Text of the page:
This week, I actually got rid of a shoebox full of CDs.

A few weeks ago, I realized that I was only listening to some of my CDs. There are many CDs that I have not bothered to listen to quite literally in years. Similar to how we wear 20% of our wardrobes 80% of the time, I realized that I was doing the same thing with my CD collection.

I have also come to the point where my collection is so massive that it is overwhelming. I have two containers of CDs stored in a closet. I physically do not have enough space in my living room to display the entire collection of CDs. The idea behind storing some in the closet was that I would be inclined to listen to the CDs physically displayed in the living room more often. This has not happened.

I’ve decided to cull the CDs.

Decluttering my music collection is one of the most challenging categories to declutter in my home. Like many others, I thought books would be the hardest to downsize. Books were surprisingly easy. As with DVDs, I only keep books that I have read more than once. There is no point in keeping a book if I do not intend on reading it again.

Sidebar: my library has begun printing how much money you have saved each year by using the library. They use list prices to ascertain that if you had gone out and bought the book/DVD/CD new instead of borrowing from the library, you would have spent so much money. I have saved over $400 so far by using my library this year.

What makes CDs challenging is the fact that I have listened to them all multiple times. Yet the collection is so massive that it is overwhelming. The very first CD that left the house was one that I listened to in college back in the 1990s. I put it in the CD player and could not for the life of me figure out why I had the CD or why I had listened to it so much 20 years ago. That album is crap. I suppose that music tends to just fit depending on the points we were at in life. Yet this “crap” album had no memories associated with it, other than I remember listening to it back in the day.

The albums in the shoebox that left are all albums that either holds no meaning, or when I listen to the CD, I only really like one or two songs on the album. I do not think one song is worth it to hold onto an entire CD. If I want to hear that one song that badly, I’m sure I can find it someplace online when I need a “quick fix” of listening to one particular song.

Getting rid of one shoebox of CDs is huge for me. Music is the one category I said I would not touch in the process of simplifying my life. However, I am learning the economic theory of diminishing returns and that you can have too much of a good thing. When your music collection is so large that it is overwhelming and no longer enjoyable, then it is time to curate that collection.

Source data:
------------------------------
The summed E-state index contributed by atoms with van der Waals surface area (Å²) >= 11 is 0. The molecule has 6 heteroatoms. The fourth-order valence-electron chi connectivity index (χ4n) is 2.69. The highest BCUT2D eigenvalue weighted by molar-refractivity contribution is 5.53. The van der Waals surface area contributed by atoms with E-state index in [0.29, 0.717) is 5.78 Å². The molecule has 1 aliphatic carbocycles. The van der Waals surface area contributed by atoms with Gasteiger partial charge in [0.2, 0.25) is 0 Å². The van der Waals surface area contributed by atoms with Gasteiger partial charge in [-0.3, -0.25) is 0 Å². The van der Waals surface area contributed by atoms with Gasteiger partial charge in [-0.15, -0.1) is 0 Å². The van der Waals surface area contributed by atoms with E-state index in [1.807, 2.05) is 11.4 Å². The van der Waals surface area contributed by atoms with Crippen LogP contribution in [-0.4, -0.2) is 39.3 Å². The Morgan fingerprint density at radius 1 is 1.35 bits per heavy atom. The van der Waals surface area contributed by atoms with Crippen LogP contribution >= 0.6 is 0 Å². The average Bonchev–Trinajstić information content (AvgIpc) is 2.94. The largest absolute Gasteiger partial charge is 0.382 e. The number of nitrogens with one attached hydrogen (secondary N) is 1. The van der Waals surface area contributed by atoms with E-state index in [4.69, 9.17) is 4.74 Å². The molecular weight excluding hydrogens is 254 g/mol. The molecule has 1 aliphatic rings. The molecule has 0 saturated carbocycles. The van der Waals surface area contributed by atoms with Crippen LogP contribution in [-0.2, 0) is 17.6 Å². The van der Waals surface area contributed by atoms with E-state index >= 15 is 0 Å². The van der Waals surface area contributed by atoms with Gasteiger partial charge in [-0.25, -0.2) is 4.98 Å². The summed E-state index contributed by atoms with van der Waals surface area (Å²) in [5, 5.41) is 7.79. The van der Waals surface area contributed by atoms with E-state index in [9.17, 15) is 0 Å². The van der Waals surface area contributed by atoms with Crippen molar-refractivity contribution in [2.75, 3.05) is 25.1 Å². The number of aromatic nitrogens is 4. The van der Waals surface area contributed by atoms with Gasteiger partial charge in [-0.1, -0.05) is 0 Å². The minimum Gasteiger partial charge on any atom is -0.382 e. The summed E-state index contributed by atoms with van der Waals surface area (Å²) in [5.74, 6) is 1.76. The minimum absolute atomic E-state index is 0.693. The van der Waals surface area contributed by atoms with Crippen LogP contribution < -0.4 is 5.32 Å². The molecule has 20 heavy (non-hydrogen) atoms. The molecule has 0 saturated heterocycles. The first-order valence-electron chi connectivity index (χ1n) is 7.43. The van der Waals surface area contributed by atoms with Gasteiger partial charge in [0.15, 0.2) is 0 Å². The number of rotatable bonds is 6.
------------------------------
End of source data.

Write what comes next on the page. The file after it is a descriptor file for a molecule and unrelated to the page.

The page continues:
In the grand scheme of things, one shoebox of CDs is very small. There is still 1 and ¾ of a container of CDs stored in the closet. I’m sure this is going to be a slow journey, as music is my most challenging category, but the ultimate goal is to get down to the amount of CDs that can be displayed in the living room without having any stored in the closet.

Before anyone says to just digitize everything, keep in mind that digital clutter is still clutter. I’m not about to make the conversion from physical clutter to digital clutter. Not to mention, I’m not a huge digital person anyways. Especially with music, I like to have the physical product for the experience. Remember things called concept albums? How album covers, art, and packaging all contributed and added to the music inside to create a story? I’m really into that experience.

As we move to simplify our lives to focus more on what’s important, we all have that one category that we won’t touch. That’s ok. If decluttering your home and purging items is painful, then you won’t stick with it because it feels like punishment. For me decluttering my home is not punishment, it is a sort of freedom in that the less items I have to clean and maintain, the more time I have to spend with the people who matter the most. The only reason why I am finally touching that one “never declutter” category is that it has become so overwhelming that it no longer brings joy.

What is your “never” category? Is it still sacred and untouched? Or, have you started to downsize that category? What strategies did you use to attack the most challenging category to simplify?

Revisiting The Rule of 3

jude-christmas-2016

I have previously written about how I incorporated the rule of three  into my decluttering goals. At the time, my goal had been to ensure that surfaces contained no more than three items that I found to be either meaningful or useful. To go all KonMari  again, I do not see the point in wasting space to contain items that do not bring me joy. I also do not see the point in wasting precious time in cleaning, dusting, or organizing items that are not either meaningful or useful.